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More than one way to be multinational

Global expansion is a core goal of many major corporations, but some are beginning to rewrite the multinational rules of the road. With 300 locations around the world, General Electric (GE) is one such pathfinder, recently rethinking which functions should be regionalized and which should remain local.

Global Operations Executive Leader, Oleg Bodiul, SF ’13 took on the vast transformation role as part of a GE leadership team tasked with creating a global shared-services organization that would centralize many of the company’s key functions, including accounting, finance, and commercial operations.

Among the top 100 firms in the world, GE is a digital-industrial player providing software-defined machines and solutions for markets ranging from aviation, power generation, and oil and gas to renewables, healthcare, and financial services. “Historically, functions like accounting and order management were performed in hundreds of locations around the globe. The objective was to centralize, where possible, into a few locations to leverage scale and deliver better outcomes for our customers, employees, and shareholders.”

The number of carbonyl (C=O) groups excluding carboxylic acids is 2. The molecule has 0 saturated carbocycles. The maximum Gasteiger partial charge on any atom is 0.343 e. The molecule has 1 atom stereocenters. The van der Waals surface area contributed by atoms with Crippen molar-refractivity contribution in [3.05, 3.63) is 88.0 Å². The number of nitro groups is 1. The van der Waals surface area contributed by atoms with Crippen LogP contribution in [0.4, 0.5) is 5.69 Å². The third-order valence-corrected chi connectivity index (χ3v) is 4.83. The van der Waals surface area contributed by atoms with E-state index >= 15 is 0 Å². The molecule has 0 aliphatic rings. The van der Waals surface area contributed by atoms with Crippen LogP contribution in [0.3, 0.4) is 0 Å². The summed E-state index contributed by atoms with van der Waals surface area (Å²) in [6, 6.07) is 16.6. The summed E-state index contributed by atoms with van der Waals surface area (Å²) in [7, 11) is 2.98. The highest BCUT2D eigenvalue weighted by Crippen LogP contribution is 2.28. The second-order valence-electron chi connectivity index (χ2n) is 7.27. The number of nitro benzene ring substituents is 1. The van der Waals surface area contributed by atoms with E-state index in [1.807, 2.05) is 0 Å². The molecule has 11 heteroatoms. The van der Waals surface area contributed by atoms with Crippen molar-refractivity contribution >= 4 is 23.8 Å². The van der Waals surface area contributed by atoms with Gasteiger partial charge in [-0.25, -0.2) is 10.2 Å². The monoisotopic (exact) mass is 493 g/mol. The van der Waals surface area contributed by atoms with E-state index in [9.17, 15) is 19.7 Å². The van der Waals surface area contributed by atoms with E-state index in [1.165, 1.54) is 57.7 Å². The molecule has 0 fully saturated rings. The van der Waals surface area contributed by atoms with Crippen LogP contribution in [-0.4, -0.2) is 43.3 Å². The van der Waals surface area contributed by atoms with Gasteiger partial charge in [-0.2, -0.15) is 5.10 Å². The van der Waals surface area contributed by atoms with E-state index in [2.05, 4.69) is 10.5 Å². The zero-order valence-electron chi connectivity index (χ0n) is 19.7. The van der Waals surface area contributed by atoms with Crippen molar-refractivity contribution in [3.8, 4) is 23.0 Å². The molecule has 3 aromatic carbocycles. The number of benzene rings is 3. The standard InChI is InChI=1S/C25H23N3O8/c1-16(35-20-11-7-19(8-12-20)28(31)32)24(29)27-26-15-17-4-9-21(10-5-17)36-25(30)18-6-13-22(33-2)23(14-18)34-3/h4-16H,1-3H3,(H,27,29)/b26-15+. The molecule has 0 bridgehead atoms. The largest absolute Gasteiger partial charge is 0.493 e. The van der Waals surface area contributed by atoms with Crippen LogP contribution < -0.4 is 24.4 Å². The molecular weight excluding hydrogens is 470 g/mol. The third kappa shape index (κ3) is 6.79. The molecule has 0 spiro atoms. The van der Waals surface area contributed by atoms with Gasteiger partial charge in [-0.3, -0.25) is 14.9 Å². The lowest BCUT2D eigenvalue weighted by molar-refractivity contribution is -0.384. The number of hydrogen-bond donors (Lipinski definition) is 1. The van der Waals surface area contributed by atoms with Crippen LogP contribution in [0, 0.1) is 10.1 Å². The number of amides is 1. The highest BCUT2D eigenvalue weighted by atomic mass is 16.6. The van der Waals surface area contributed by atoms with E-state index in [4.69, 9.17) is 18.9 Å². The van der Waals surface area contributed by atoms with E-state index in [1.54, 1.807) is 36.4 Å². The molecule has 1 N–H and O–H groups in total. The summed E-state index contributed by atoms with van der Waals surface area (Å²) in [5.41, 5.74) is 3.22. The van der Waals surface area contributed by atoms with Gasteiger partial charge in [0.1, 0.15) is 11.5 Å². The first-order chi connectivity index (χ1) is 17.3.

Building a bustling hub in Budapest

Bodiul, who is based in the Netherlands, recounts that fragmentation and lack of enterprise-level process standards had led to operational inefficiencies. The multifunctional shared-services organization he and his team created consolidates work that benefits from scale, breaks down process silos, and provides more robust career opportunities. In just over two years, Bodiul has led the European transformation and overall program management to create a new center in Budapest with 1,500 employees.

“This was a one-of-a-kind experience,” Bodiul says. “The task was to migrate work from more than 120 locations in Europe to a new team in Hungary, an undertaking that required significant coordination with a strong focus on talent, training, organization design, culture, and change management.” Four regional shared-service centers in Hungary, China, Mexico, and the U.S. are now up and running, and the turnaround has been even more successful than projected.

Today, Bodiul reports, GE Global Operations is delivering superior process quality and efficiency at levels that were very difficult to attain under the old local model. In addition to simplifying the operations, the change has delivered more than $300 million in savings globally—and counting.

Read about other organizational turnarounds in the MIT Sloan Fellows Newsletter.



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